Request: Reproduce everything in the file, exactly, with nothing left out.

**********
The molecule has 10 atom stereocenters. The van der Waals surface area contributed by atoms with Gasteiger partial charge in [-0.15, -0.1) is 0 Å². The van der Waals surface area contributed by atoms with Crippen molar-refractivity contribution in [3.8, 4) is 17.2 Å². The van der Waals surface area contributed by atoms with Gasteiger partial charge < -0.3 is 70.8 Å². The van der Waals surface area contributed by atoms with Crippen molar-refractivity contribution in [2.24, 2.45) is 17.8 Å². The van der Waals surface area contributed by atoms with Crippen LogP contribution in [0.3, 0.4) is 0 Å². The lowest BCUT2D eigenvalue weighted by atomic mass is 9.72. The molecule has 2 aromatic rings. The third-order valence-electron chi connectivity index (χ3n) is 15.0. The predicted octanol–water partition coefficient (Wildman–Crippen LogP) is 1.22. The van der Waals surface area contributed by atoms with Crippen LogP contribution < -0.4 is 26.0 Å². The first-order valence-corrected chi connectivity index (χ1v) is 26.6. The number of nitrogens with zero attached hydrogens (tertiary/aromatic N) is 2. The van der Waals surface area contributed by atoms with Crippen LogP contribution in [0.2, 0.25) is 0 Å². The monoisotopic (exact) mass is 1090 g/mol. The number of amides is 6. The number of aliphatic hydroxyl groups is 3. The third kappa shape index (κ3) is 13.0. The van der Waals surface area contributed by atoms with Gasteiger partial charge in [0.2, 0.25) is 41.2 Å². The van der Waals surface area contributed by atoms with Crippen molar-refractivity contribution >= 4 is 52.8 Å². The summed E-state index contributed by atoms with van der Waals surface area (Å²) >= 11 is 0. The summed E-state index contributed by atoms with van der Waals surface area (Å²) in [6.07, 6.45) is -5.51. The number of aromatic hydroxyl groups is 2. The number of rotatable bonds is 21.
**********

The molecule has 10 atom stereocenters. The van der Waals surface area contributed by atoms with Gasteiger partial charge in [-0.15, -0.1) is 0 Å². The van der Waals surface area contributed by atoms with Crippen molar-refractivity contribution in [3.8, 4) is 17.2 Å². The van der Waals surface area contributed by atoms with Gasteiger partial charge < -0.3 is 70.8 Å². The van der Waals surface area contributed by atoms with Crippen molar-refractivity contribution in [2.24, 2.45) is 17.8 Å². The van der Waals surface area contributed by atoms with Crippen LogP contribution in [0.3, 0.4) is 0 Å². The lowest BCUT2D eigenvalue weighted by atomic mass is 9.72. The molecule has 2 aromatic rings. The third-order valence-electron chi connectivity index (χ3n) is 15.0. The predicted octanol–water partition coefficient (Wildman–Crippen LogP) is 1.22. The van der Waals surface area contributed by atoms with Crippen LogP contribution < -0.4 is 26.0 Å². The first-order valence-corrected chi connectivity index (χ1v) is 26.6. The number of nitrogens with zero attached hydrogens (tertiary/aromatic N) is 2. The van der Waals surface area contributed by atoms with Crippen LogP contribution in [0.2, 0.25) is 0 Å². The monoisotopic (exact) mass is 1090 g/mol. The number of amides is 6. The number of aliphatic hydroxyl groups is 3. The third kappa shape index (κ3) is 13.0. The van der Waals surface area contributed by atoms with Gasteiger partial charge in [0.2, 0.25) is 41.2 Å². The van der Waals surface area contributed by atoms with Crippen molar-refractivity contribution >= 4 is 52.8 Å². The summed E-state index contributed by atoms with van der Waals surface area (Å²) >= 11 is 0. The summed E-state index contributed by atoms with van der Waals surface area (Å²) in [6.07, 6.45) is -5.51. The number of aromatic hydroxyl groups is 2. The number of rotatable bonds is 21.